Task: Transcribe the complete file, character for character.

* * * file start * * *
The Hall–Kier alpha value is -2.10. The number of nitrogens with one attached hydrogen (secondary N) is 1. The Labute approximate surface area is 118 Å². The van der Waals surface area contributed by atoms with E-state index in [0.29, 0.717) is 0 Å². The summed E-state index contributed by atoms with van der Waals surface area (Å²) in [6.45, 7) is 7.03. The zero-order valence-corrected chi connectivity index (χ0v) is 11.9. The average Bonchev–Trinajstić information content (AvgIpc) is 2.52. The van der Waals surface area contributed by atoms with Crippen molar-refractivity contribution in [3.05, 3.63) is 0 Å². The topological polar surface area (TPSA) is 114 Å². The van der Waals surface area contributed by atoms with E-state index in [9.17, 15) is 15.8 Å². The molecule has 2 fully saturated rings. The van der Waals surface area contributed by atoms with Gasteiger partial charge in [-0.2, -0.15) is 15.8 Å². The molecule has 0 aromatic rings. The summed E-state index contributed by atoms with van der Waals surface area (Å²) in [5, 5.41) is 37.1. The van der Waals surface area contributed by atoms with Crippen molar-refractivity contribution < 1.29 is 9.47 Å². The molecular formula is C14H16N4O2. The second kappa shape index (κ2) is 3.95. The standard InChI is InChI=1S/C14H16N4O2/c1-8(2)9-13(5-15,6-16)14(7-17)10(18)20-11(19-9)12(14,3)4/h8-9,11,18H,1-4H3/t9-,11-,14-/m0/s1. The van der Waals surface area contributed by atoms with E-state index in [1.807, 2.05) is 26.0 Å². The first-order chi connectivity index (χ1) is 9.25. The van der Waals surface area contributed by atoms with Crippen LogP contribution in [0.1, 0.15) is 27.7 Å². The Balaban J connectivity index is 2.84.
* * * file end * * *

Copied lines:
The Hall–Kier alpha value is -2.10. The number of nitrogens with one attached hydrogen (secondary N) is 1. The Labute approximate surface area is 118 Å². The van der Waals surface area contributed by atoms with E-state index in [0.29, 0.717) is 0 Å². The summed E-state index contributed by atoms with van der Waals surface area (Å²) in [6.45, 7) is 7.03. The zero-order valence-corrected chi connectivity index (χ0v) is 11.9. The average Bonchev–Trinajstić information content (AvgIpc) is 2.52. The van der Waals surface area contributed by atoms with Crippen molar-refractivity contribution in [3.05, 3.63) is 0 Å². The topological polar surface area (TPSA) is 114 Å². The van der Waals surface area contributed by atoms with E-state index in [9.17, 15) is 15.8 Å². The molecule has 2 fully saturated rings. The van der Waals surface area contributed by atoms with Gasteiger partial charge in [-0.2, -0.15) is 15.8 Å². The molecule has 0 aromatic rings. The summed E-state index contributed by atoms with van der Waals surface area (Å²) in [5, 5.41) is 37.1. The van der Waals surface area contributed by atoms with Crippen molar-refractivity contribution < 1.29 is 9.47 Å². The molecular formula is C14H16N4O2. The second kappa shape index (κ2) is 3.95. The standard InChI is InChI=1S/C14H16N4O2/c1-8(2)9-13(5-15,6-16)14(7-17)10(18)20-11(19-9)12(14,3)4/h8-9,11,18H,1-4H3/t9-,11-,14-/m0/s1. The van der Waals surface area contributed by atoms with E-state index in [1.807, 2.05) is 26.0 Å². The first-order chi connectivity index (χ1) is 9.25. The van der Waals surface area contributed by atoms with Crippen LogP contribution in [0.1, 0.15) is 27.7 Å². The Balaban J connectivity index is 2.84.